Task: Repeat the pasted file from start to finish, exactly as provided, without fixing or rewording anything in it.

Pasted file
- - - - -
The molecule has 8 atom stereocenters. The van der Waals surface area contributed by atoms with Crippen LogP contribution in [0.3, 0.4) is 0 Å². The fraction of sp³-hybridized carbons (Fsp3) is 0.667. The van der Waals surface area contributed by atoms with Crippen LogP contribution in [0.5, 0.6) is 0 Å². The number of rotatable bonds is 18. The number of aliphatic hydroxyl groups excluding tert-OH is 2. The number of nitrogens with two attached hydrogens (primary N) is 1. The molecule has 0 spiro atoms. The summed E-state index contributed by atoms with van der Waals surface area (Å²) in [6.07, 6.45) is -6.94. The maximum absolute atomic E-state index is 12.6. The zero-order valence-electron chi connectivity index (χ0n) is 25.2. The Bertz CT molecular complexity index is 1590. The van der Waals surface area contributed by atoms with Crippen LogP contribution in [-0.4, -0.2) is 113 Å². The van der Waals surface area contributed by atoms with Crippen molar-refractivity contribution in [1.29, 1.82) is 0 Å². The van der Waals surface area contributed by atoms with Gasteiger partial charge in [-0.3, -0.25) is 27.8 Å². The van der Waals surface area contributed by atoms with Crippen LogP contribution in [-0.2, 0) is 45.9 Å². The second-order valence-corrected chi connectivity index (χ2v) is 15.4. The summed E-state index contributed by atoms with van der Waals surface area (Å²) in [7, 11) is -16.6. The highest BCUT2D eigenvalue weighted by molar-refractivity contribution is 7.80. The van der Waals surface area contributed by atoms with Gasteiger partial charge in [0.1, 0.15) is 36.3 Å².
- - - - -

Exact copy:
The molecule has 8 atom stereocenters. The van der Waals surface area contributed by atoms with Crippen LogP contribution in [0.3, 0.4) is 0 Å². The fraction of sp³-hybridized carbons (Fsp3) is 0.667. The van der Waals surface area contributed by atoms with Crippen LogP contribution in [0.5, 0.6) is 0 Å². The number of rotatable bonds is 18. The number of aliphatic hydroxyl groups excluding tert-OH is 2. The number of nitrogens with two attached hydrogens (primary N) is 1. The molecule has 0 spiro atoms. The summed E-state index contributed by atoms with van der Waals surface area (Å²) in [6.07, 6.45) is -6.94. The maximum absolute atomic E-state index is 12.6. The zero-order valence-electron chi connectivity index (χ0n) is 25.2. The Bertz CT molecular complexity index is 1590. The van der Waals surface area contributed by atoms with Crippen LogP contribution in [-0.4, -0.2) is 113 Å². The van der Waals surface area contributed by atoms with Crippen molar-refractivity contribution in [1.29, 1.82) is 0 Å². The van der Waals surface area contributed by atoms with Gasteiger partial charge in [-0.3, -0.25) is 27.8 Å². The van der Waals surface area contributed by atoms with Crippen LogP contribution in [-0.2, 0) is 45.9 Å². The second-order valence-corrected chi connectivity index (χ2v) is 15.4. The summed E-state index contributed by atoms with van der Waals surface area (Å²) in [7, 11) is -16.6. The highest BCUT2D eigenvalue weighted by molar-refractivity contribution is 7.80. The van der Waals surface area contributed by atoms with Gasteiger partial charge in [0.1, 0.15) is 36.3 Å².